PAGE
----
There's a cruel double standard applied to the repeat Emmy victories by "The Amazing Race" and "The Daily Show" — both of which have swept their categories (best reality program, best variety series, respectively) seven times in a row. When "Race" prevailed, amazingly again (it's never lost this category in the seven years of its existence), there was grumbling back in the press room. No one suggested it didn't deserve to win. The harrumphing was all about, "Oh, it won again? Isn't enough enough?" "Survivor" host Jeff Probst even had thelousy manners to say, "Maybe 'Amazing Race' should do what Oprah did and pull itself out of competition." Moments later "Amazing" producer Bert Van Munster was asked by reporters if he'd do just that. He replied, "I'm going to discuss it with my committee here, but it's unlikely." However, when "The Daily Show" won again, none of the journalists seemed to mind, and nobody mentioned the Oprah option. Why? The answer's obvious. Journalists think Jon Stewart is cool, so no one has the guts to suggest — out loud — that he should bow out. Daring to utter such a thing would risk instant ambush, flogging and crucifixion by peers. But if the basis for complaining about repeat victories is monotonous repetition, then both shows should be held to the same standard, shouldn't they? If you wish to argue that "The Daily Show" deserves to win and "Amazing Race" doesn't (and no one I know has made that argument publicly), then consider this: A good case can be made that "The Daily Show" didn't deserve to win this year. It beat a nominee that was universally acclaimed to be one of the most relevant, important and brilliant programs of the past TV year: "Saturday Night Live" not only had a superb season, creatively speaking, but its riffs on U.S. presidential politics starring Tina Fey and Amy Poehler were the water-cooler talk of the nation. Did "The Daily Show" really deserve to beat that? Of course not. So how did it happen? There are quirks of human nature that can be routinely observed as factors behind who wins Emmys. Let's start with Stewart's category: best variety series. Programs with multiple hosts seldom win Emmys. We see that all the time at the Daytime Emmys, where just a few weeks ago, for the first time in this TV award's history, a show with multiple hosts ("The View") finally won best talk show. That same voting bias hurts "Saturday Night Live." The show hasn't won this category since 1993 and that may be one of the reasons. Showbiz awards are all about hugs. When voters look over a ballot, they're more inclined to want to wrap their arms around one person than lots of people. But there are four solo people emceeing the other four nominees in this category. One of them is just too mean. Even as much as he's liked and admired, no one, let's be honest, wants to hug Bill Maher. In fact, he's Emmy's biggest loser, with 22 defeats, no wins. David Letterman has always been a bit mean, but he's warmed up through the years. He used to win here frequently, but he's been pushed aside ever since Stewart emerged as the new Letterman, the new cool dude with snarky 'tude sitting behind a desk on TV.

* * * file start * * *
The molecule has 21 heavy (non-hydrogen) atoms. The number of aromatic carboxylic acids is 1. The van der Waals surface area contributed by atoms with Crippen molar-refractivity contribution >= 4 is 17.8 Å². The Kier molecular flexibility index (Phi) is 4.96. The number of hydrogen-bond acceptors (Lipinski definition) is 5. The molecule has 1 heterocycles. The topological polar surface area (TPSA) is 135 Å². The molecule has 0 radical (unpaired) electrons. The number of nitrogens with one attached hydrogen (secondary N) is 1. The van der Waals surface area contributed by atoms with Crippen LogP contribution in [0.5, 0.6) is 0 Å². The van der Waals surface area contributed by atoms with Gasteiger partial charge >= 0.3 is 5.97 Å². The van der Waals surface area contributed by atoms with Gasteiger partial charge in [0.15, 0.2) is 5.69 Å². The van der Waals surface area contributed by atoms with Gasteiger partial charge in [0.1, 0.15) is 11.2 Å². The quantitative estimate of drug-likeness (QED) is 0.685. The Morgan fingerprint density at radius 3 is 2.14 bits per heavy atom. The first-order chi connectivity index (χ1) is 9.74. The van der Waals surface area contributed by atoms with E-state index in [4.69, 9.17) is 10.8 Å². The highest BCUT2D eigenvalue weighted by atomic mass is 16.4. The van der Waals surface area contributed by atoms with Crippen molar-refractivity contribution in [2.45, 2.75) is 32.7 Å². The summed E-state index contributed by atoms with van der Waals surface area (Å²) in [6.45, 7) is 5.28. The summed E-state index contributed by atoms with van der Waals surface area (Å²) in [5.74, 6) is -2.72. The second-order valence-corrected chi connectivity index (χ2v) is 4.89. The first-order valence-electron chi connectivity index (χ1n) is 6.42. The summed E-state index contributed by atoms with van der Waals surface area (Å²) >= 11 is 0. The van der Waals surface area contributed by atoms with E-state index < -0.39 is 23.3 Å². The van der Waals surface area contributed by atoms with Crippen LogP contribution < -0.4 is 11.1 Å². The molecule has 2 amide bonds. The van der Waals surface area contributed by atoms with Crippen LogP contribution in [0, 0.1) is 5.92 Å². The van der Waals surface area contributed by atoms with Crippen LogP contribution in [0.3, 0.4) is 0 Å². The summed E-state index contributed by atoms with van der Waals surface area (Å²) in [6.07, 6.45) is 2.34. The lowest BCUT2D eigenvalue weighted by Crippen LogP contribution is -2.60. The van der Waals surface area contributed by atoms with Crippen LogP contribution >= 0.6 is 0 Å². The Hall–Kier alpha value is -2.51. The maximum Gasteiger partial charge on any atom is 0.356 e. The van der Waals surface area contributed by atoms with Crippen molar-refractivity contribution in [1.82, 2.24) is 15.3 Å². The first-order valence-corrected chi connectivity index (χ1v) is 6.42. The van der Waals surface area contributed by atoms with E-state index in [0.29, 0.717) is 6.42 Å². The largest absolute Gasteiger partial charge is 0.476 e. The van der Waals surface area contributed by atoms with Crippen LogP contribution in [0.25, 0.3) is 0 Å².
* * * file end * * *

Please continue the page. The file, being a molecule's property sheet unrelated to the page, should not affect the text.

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The Amazing Race Introduces Contestant with Asperger's Syndrome